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Start Your Business Franchising

How to Choose the Right Franchise

How to Choose the Right Franchise
Credit: Manczurov/Shutterstock

Franchises are appealing to new entrepreneurs who want the reduced risk of a proven product or service while still being their own boss. They can get support from the parent company or fellow franchisees to ensure success. The hardest decision, though, is which franchise to join. How do you choose?

Even if you have a general idea of the industry you want to work in, there are numerous options in a variety of price ranges within each industry, leaving you the task of sifting through dozens of websites and information packets to find the one that's right for you. Business News Daily spoke with franchise industry experts and franchisees to aid you in the process of selecting a franchise to buy.

If you have no idea where to start, you'll want to begin by asking yourself a few broad questions that will place some parameters on your franchise search.

What are my personal goals?
Everyone has different motivations for wanting to become an entrepreneur. First, start off by asking yourself what your goals are, said Dan Martin, president and CEO of franchise consulting firm IFX. Do you want to make money, spend more time at home or take an entrepreneurial step in your career?

"By figuring out your actual goals, you will be able to determine what franchise is a good fit to help you meet those goals," Martin said.

What role do I want to play in the business?
There are two types of franchisees: Absentee owners, who hire staff to manage the business on a day-to-day basis, and owner/operators, who are directly involved in running the business.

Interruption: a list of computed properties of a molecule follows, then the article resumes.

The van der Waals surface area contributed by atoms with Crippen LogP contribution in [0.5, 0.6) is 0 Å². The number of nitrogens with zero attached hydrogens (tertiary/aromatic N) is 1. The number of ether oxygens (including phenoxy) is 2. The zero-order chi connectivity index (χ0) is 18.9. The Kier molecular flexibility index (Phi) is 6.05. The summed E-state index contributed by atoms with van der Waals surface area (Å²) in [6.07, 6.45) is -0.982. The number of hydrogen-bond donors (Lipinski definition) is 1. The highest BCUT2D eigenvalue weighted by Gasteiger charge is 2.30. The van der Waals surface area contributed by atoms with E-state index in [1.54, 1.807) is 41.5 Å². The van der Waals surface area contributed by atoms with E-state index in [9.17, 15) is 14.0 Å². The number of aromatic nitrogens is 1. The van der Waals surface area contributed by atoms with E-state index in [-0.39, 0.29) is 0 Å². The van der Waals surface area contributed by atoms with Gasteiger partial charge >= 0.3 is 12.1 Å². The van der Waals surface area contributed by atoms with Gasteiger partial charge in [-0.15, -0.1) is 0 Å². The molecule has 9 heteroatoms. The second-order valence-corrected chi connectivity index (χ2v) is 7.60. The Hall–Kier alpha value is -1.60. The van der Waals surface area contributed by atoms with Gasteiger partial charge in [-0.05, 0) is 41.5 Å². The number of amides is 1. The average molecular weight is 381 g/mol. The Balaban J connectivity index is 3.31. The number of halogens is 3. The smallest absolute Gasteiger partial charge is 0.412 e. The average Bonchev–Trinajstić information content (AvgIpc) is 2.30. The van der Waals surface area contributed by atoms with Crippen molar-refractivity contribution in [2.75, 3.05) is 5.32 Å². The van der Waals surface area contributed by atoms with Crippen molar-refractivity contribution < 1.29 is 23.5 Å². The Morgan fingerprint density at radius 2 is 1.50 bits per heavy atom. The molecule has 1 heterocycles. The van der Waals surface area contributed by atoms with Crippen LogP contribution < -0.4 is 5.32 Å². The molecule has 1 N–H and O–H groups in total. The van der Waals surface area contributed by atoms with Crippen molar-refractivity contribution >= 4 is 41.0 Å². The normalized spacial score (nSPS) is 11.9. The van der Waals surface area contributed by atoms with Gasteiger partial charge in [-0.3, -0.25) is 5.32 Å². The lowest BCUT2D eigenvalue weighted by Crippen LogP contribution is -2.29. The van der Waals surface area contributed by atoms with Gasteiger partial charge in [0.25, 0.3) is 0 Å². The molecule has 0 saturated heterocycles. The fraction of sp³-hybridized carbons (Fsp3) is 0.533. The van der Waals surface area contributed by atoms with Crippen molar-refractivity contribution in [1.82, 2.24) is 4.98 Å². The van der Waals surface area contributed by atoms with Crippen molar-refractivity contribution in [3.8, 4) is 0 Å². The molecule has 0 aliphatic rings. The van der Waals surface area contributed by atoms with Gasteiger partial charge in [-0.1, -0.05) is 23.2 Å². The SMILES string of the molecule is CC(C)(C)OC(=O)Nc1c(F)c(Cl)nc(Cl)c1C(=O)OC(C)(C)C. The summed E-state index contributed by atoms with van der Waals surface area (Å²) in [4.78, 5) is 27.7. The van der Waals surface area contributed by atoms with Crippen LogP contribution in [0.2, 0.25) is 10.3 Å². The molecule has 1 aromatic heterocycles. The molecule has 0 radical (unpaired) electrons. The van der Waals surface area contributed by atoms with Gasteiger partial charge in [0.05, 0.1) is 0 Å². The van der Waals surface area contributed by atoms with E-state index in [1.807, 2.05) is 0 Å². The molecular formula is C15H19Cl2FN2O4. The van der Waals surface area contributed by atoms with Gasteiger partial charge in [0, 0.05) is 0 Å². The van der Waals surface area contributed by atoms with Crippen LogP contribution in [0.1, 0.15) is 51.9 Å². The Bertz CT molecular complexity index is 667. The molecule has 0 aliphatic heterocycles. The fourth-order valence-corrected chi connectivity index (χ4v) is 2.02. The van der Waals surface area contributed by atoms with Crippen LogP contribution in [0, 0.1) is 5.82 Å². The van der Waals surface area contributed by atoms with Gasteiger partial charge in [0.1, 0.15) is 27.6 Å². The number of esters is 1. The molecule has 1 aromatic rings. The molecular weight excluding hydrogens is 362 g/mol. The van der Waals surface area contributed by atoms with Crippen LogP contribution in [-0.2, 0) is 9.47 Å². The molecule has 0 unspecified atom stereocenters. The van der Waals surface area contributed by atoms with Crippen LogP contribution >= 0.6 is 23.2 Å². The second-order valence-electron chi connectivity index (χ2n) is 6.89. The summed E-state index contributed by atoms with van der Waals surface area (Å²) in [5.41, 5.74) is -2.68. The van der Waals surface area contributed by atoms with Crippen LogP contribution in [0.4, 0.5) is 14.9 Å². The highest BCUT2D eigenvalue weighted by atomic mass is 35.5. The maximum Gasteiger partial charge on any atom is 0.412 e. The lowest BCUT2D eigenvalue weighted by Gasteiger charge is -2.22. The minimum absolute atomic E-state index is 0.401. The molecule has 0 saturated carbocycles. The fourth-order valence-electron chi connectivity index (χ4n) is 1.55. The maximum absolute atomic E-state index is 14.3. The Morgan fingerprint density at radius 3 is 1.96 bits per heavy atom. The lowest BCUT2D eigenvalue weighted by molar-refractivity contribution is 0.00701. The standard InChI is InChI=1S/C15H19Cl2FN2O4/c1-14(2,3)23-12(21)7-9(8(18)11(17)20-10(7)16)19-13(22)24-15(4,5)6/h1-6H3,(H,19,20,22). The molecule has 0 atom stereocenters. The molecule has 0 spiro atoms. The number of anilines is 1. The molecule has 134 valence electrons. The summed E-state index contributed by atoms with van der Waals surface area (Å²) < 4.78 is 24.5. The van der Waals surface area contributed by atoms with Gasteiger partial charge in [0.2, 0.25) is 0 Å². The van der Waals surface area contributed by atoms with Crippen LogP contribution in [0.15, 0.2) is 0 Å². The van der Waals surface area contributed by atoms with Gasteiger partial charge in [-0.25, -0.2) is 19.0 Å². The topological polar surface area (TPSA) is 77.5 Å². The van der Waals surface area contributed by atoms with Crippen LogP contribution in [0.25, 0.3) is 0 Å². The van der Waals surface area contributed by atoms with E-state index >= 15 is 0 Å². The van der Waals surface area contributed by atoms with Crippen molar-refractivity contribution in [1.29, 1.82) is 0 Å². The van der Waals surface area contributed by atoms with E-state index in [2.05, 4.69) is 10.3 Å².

"Many franchisors offer a hands-on opportunity, [whereas] others offer more of a management opportunity," said Rhoda Olsen, CEO of Great Clips hair salon franchise. "The key question [franchisees] need to ask themselves is what they see themselves doing on a day-to-day basis. Do they really want to do a specific job every day? Do they want to lead an organization? Do they want to manage managers?"

What is my investment budget? 
Franchise costs vary greatly, depending on the industry and specific business model. While some upfront fees are less than $10,000, others can be upward of $1 million. Terry Powell, founder and CEO of franchise business coaching company The Entrepreneur's Source, said prospective franchisees should weigh the initial investment against their expected return, along with their income, lifestyle, wealth and equity (ILWE) goals.

"Opening a food franchise will have a much higher investment than a home-based, business-to-business franchise, simply due to the amount of equipment and inventory necessary to start the business," Powell said. "It's up to the prospective franchisee to decide how much they would like to invest and what will help them achieve their goals, both short- and long-term." [See Related Story: 40+ Franchises for Every Budget]

Do I have basic business skills?
Although some franchises do want their franchisees to have industry experience, what's more important to them is that a franchisee have the basic business know-how and entrepreneurial drive to succeed.

"We want franchisees who understand the art of marketing and the need for sales" [rather than experience in our particular industry]," said Tom Wood, president and CEO of the Floor Coverings International franchise. "We want franchisees who are focused on customer service and ways to increase transactions," he added. "Good-quality franchisees are hard to come by."

Once you've narrowed down the field and business model you're interested in, it's time to choose a specific franchise. To help you narrow down your list, our sources advised looking for the following attributes in a company.

A strong support system for franchisees. "Since you are buying into an established brand that works best when the model is followed, there should be ample support through every stage of your franchise, since they should know how to guide you." – Jeff Salter, CEO, Caring Senior Service